Feature Friday #004 — Tim Van Damme

Hey there, and welcome to Feature Friday #004, our series highlighting some of the incredible people on Cotton Bureau. You can find Tim on Instagram and around the web. If you’re looking to pick up Tim’s new Design hat or his classic Heart of Pixels tee, you can shop his collection on Cotton Bureau.

(Oh, while you’re here, be sure to check out our new referral code program. You can read all the details on the blog, and you might just go home with a brand-new iPad Pro.)

Yo, Tim! We’ve had the privilege of knowing you and working together for over 10 years now. You’ve certainly moved around a bit during that time. Can you update us on where you are now and what you’re up to professionally?

Hello! You caught me at a rare moment where I'm in between full-time projects. I'm currently doing a mix of product design freelancing and advising, and have a bunch of keyboard projects running on the side as well.

We moved back to Belgium about 4 years ago, and I've been working remotely ever since (and loving it). We also got a dog, 4 chickens, and have 3 kids now (last time we spoke it was 1).

Wow. You’ve been busy! Tell me more about the keyboard projects. (But, also, have you seen the chicken orb??)

That chicken orb looks pure evil, not gonna lie. There's something diabolical about putting chicken in a cage shaped roughly like the eggs they lay/come from.

The keyboard thing…

Looking back, it was probably the side project I needed. After having been designing digital interfaces for almost 2 decades, I felt a bit burned out. During the lockdowns I slowly started experimenting with building mechanical keyboards (not tricky, most of the components are standardized, and you can customize anything you want to achieve the look/sound/feel you want).

Me being me, I started thinking about designing some of these components myself. So down the rabbit hole I went. This is where things started moving at a breakneck pace. Taught myself Blender to render out ideas for keycap sets (shout out to Youtube Premium), started learning a whole lot about the production process, got cozy with online shops all around the world to set up a global network of sales points, and so on and so on.

Today, I've got a nice little thing going (still a side project though). Every couple of months I release in-stock drops of keycaps, I've got some keyboards in the pipeline, and am working with some companies on commission projects (I design the boards and caps, my friend takes care of the production model, another friend is a machinist who actually makes the boards). Got some really nice projects coming up I hope I can share more details about soon!

The production pipeline is humming along, so all I really need to focus on is the design side. It's nice.

Very cool. The keyboards on your site look fantastic. Every one has a different vibe. I’m particularly digging Expo, maybe because it reminds me of Severance.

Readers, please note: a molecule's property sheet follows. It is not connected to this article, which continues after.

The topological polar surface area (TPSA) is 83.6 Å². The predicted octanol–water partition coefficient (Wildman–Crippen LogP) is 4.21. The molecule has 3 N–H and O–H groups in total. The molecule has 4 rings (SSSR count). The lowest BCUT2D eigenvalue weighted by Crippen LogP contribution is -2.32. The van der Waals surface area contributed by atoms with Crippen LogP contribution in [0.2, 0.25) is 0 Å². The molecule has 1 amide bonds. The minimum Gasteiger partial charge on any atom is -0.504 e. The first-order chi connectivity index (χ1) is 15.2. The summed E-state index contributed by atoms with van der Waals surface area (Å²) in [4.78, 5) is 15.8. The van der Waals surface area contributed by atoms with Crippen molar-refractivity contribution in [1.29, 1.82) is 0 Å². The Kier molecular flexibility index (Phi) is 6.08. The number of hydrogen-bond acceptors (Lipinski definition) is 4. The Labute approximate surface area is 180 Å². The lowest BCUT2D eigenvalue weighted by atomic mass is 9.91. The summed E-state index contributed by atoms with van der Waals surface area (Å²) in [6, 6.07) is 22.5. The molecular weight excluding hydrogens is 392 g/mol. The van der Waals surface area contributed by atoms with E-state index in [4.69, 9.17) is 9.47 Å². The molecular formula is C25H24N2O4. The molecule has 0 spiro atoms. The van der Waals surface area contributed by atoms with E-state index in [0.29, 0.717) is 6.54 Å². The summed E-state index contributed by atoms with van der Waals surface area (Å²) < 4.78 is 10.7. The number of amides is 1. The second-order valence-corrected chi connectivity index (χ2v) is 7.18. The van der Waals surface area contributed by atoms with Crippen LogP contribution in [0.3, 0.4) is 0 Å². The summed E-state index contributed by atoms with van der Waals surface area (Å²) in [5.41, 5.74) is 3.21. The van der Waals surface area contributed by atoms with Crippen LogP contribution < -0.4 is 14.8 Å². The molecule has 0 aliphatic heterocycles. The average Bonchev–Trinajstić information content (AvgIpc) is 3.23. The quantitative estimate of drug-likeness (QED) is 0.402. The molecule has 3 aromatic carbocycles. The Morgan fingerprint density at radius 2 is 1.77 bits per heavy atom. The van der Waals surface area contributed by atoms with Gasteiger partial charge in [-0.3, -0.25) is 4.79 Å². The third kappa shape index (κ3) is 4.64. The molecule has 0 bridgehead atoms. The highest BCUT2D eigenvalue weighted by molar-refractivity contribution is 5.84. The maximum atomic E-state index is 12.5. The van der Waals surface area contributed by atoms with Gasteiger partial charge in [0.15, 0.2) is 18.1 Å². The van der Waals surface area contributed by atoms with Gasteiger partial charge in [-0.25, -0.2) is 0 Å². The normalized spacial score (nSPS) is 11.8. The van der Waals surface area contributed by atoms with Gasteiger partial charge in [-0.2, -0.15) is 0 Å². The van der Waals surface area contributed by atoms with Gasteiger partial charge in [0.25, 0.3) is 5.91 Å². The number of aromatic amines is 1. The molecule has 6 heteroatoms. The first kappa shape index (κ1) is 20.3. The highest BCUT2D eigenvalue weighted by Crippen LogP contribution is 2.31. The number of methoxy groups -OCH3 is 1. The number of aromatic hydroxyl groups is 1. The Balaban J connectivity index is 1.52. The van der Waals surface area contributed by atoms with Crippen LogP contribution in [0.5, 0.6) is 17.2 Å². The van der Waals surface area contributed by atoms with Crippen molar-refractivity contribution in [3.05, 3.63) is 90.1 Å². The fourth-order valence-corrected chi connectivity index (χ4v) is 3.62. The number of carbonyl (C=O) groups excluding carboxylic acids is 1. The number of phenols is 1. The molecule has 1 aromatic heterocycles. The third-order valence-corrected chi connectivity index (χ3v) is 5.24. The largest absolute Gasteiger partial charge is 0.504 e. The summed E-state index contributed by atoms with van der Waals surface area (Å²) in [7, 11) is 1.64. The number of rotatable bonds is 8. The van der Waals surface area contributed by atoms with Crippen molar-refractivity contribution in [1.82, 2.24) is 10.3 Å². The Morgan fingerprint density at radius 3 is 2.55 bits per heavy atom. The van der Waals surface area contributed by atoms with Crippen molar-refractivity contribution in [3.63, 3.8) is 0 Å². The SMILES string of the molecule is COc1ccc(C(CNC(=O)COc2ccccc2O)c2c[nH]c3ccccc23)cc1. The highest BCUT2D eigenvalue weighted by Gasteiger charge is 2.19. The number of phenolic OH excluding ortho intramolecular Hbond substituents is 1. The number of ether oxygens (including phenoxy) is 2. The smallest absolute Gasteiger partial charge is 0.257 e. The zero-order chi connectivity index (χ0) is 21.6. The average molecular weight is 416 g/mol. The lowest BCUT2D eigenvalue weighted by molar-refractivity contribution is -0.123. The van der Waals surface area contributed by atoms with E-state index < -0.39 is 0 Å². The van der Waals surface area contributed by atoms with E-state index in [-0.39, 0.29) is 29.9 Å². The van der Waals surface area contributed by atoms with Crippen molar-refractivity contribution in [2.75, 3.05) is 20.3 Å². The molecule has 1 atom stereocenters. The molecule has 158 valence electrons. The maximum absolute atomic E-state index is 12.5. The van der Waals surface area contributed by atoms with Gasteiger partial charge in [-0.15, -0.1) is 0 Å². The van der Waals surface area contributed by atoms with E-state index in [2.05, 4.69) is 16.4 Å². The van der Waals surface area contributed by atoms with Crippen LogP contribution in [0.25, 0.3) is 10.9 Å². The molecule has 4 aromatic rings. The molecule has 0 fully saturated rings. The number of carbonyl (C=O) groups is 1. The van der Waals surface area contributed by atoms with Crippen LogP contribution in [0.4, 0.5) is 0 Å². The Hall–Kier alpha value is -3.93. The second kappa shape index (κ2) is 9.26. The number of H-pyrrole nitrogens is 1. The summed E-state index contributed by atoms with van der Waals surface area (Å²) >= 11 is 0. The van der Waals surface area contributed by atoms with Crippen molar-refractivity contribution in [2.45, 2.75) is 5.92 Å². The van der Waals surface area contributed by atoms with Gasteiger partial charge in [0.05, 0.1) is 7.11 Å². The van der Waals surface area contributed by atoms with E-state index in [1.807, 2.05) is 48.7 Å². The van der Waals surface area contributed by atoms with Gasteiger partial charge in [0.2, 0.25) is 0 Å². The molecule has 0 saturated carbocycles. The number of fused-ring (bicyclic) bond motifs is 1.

Do you think designing keyboards could eventually lead to other analog projects? Maybe other computer peripherals or desk accessories?

I fully expect that to happen. I’ve learned a ton about designing and producing physical goods over the past couple of years, and it would only make sense to use that knowledge on things outside of keyboards.

I’ve been asking a lot of designers how they feel about AI-assisted — or even completely generated — artwork. Where do you come down on this? What do you think the next 5-10 years of design and art looks like?

I personally see it as a tool which helps designers do even better work. The thing about tools is it’s about how you wield it. If you want you could do amazing work with MS Paint. I currently use it as inspiration, and that’s how I see myself using it for the foreseeable future; the final work will always be done by myself, but occasionally it’s helpful to get unblocked. Maybe one day I’ll be able to train it (like I would train a more junior designer), but I’m pretty against training AI by feeding it pixels and using the pixels that come out on the other side as the final product. Sure you’ll get some nice results, but you lose the human spark.

If I’m not mistaken, you’ve had a chance to live in some amazing food cities during the course of your career. If you had choose to eat the food of only one of those cities for the rest of your life, which one would it be? (And what would be your go to meal?)

Aaaaaaaah that's a tricky one!

Austin is where I fell in love with BBQ, but if I had to eat that for the rest of my life, it wouldn't be a very long one…

I'd have to say San Francisco or anywhere in California. The fruit and vegetables there are just insanely fresh and tasty year round. Typing this from Belgium where summer is the only time of the year we can get overpriced crappy avocados.

At least you have frites! Last question then we’ll let you go. You’ve got a sweet new hi-vis orange Design hat on Cotton Bureau. Your website has strong neon vibes. You’ve got a blindingly yellow keyboard. Have you always been attracted to bold colors, or is that newer development?

Ah, fries, classic. Every Friday; fries with mayo and some poutine-like stew over them.

The bright colors is a relatively new thing. It started with a pair of shoes from my friends at Atoms, and quickly became an obsession from that point on. Partially because it's so hard to produce in print, plastic, fabric… These days I'm just hoovering up whatever bright things I can find. I'd show you my favorite vacation outfit but it might blind you.

Haha, incredible. We will just have to leave that outfit to the reader’s imagination. Thanks so much for your time! Good luck with the keyboards. Can’t wait to see what you do next.